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Relationship Violence

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Abuse occurs in one of three relationships, queer or straight, in this country

At least 30,000 lesbians and 500,000 gay men are abused by their lovers each year

More Information

Domestic violence is an equal opportunity phenomenon. Size, weight, 'masculinity', 'femininity' or any other physical attribute or role is not a good indicator of whether a person will be a victim or a batterer. Victims/survivors of domestic violence, and those who abuse them, come from all walks of life, all races, all ethnic groups, all socioeconomic classes, all educational levels, all occupations, and all political stripes. Domestic violence is a pattern of behaviors used to exercise power and control over a partner. Behaviors include, but are not limited to, physical, verbal and emotional abuse, sexual violence, stalking, harassment and threatening.

Unlike heterosexual women, lesbians, gay men, bisexual, transgender, queer and questioning (LGBTQQ) people who have been abused have few services available to them. In addition to this problem, being LGBTQQ in a homophobic society can compound the isolation that accompanies domestic violence. Silence about domestic violence within the LGBTQQ community further isolates the victim, giving more power to the batterer. Most victims tend to minimize the violence that happens to them because of guilt, shame, and self-blame attached to victimization, and because others do not believe them, responding instead with criticism and accusations of exaggeration. Leaving is often the hardest thing for a victim to accomplish, and is often harder than staying; it requires strength, resources, self-confidence, self-reliance, and good self-esteem, all of which have been eroded by life with an abuser.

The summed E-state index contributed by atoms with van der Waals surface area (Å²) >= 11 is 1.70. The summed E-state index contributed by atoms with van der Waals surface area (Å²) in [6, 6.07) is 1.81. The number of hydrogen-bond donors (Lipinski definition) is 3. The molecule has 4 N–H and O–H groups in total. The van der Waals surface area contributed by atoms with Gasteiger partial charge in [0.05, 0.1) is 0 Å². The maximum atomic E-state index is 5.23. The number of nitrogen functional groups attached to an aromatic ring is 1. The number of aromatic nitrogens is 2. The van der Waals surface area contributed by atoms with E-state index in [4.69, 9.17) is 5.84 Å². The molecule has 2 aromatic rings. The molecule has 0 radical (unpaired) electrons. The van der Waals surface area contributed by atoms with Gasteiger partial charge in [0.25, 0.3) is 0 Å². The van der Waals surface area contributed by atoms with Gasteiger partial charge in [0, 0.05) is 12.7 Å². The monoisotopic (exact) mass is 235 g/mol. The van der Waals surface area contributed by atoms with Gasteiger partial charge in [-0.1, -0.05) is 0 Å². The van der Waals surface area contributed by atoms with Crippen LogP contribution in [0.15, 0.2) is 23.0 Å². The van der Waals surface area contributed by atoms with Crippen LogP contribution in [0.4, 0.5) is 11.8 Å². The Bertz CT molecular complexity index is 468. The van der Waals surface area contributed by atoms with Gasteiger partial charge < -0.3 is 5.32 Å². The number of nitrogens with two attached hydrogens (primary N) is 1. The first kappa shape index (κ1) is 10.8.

Helping Yourself & Safety Planning

If you or someone you know is being abused, it is helpful to have a plan of action to help increase your safety. Here are some suggestions:

  • Apply for a Relief from Abuse Order

A Relief From Abuse Order is a Family Court Order to prevent further abuse. It does not punish the abuser for past acts. However, a violation of the order is a crime that is enforced by the police and criminal justice system. The order becomes effective once it has been served to the abuser by the police.

The order can be obtained on weekdays (before 4 PM) from the Family Court, 32 Church Street in Burlington. A SafeSpace Advocate may be available to help file the complaint. Weekdays after 4PM and weekends you can apply for a Temporary Relief From Abuse Order at your local police station or by calling an after hours clerk for assistance at 1-800-540-9990.

  • Develop a plan for future events. Explore the possibility of calling a neighbor or friend and using a 'code' word for having the police called.
  • Consider leaving a bag at work or a friend's house in case it is not safe to go home or there is a need to leave home quickly. The bag should include a few changes of clothes, important documents (i.e. birth certificate, driver's license, checkbook, etc.), cash, medication taken regularly, and important numbers (friends, family, doctors, etc.).
  • Explore different ways to leave the home safely. Identify which doors, windows, or stairwell would be best.
  • Open a bank account and/or credit card in your own name to establish or increase your independence. Think of other ways you can increase your independence.
  • Have positive thoughts about yourself and be clear about your needs. Read books, articles and poems to help you feel stronger.
  • Attend the SafeSpace support group for at least a few weeks to gain support from others and to learn more about your options.

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SafeSpace Resources

  • Reports
  • Brochures (coming soon)
  • Manuals (coming soon)

 

SafeSpace Support Groups

SafeSpace offers support groups for survivors. These groups give survivors a safe and supportive environment to tell their stories, share information, and offer and receive support.  Contact us for more infomation.

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